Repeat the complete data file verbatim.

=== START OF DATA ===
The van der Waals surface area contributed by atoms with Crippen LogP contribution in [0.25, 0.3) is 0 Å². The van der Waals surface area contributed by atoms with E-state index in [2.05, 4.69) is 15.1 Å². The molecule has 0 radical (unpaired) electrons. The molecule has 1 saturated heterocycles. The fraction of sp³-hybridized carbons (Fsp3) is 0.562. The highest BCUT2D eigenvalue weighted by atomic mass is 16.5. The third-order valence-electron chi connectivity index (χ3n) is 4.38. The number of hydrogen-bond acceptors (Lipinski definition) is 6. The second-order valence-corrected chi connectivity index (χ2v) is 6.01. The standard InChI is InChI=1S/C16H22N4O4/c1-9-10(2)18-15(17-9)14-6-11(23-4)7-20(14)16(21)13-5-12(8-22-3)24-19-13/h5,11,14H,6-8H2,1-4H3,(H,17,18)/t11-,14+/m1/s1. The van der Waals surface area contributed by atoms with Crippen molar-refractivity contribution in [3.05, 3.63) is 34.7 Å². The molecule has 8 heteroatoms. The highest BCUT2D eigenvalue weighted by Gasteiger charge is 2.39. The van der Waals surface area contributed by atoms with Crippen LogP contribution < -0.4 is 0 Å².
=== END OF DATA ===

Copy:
The van der Waals surface area contributed by atoms with Crippen LogP contribution in [0.25, 0.3) is 0 Å². The van der Waals surface area contributed by atoms with E-state index in [2.05, 4.69) is 15.1 Å². The molecule has 0 radical (unpaired) electrons. The molecule has 1 saturated heterocycles. The fraction of sp³-hybridized carbons (Fsp3) is 0.562. The highest BCUT2D eigenvalue weighted by atomic mass is 16.5. The third-order valence-electron chi connectivity index (χ3n) is 4.38. The number of hydrogen-bond acceptors (Lipinski definition) is 6. The second-order valence-corrected chi connectivity index (χ2v) is 6.01. The standard InChI is InChI=1S/C16H22N4O4/c1-9-10(2)18-15(17-9)14-6-11(23-4)7-20(14)16(21)13-5-12(8-22-3)24-19-13/h5,11,14H,6-8H2,1-4H3,(H,17,18)/t11-,14+/m1/s1. The van der Waals surface area contributed by atoms with Crippen molar-refractivity contribution in [3.05, 3.63) is 34.7 Å². The molecule has 8 heteroatoms. The highest BCUT2D eigenvalue weighted by Gasteiger charge is 2.39. The van der Waals surface area contributed by atoms with Crippen LogP contribution < -0.4 is 0 Å².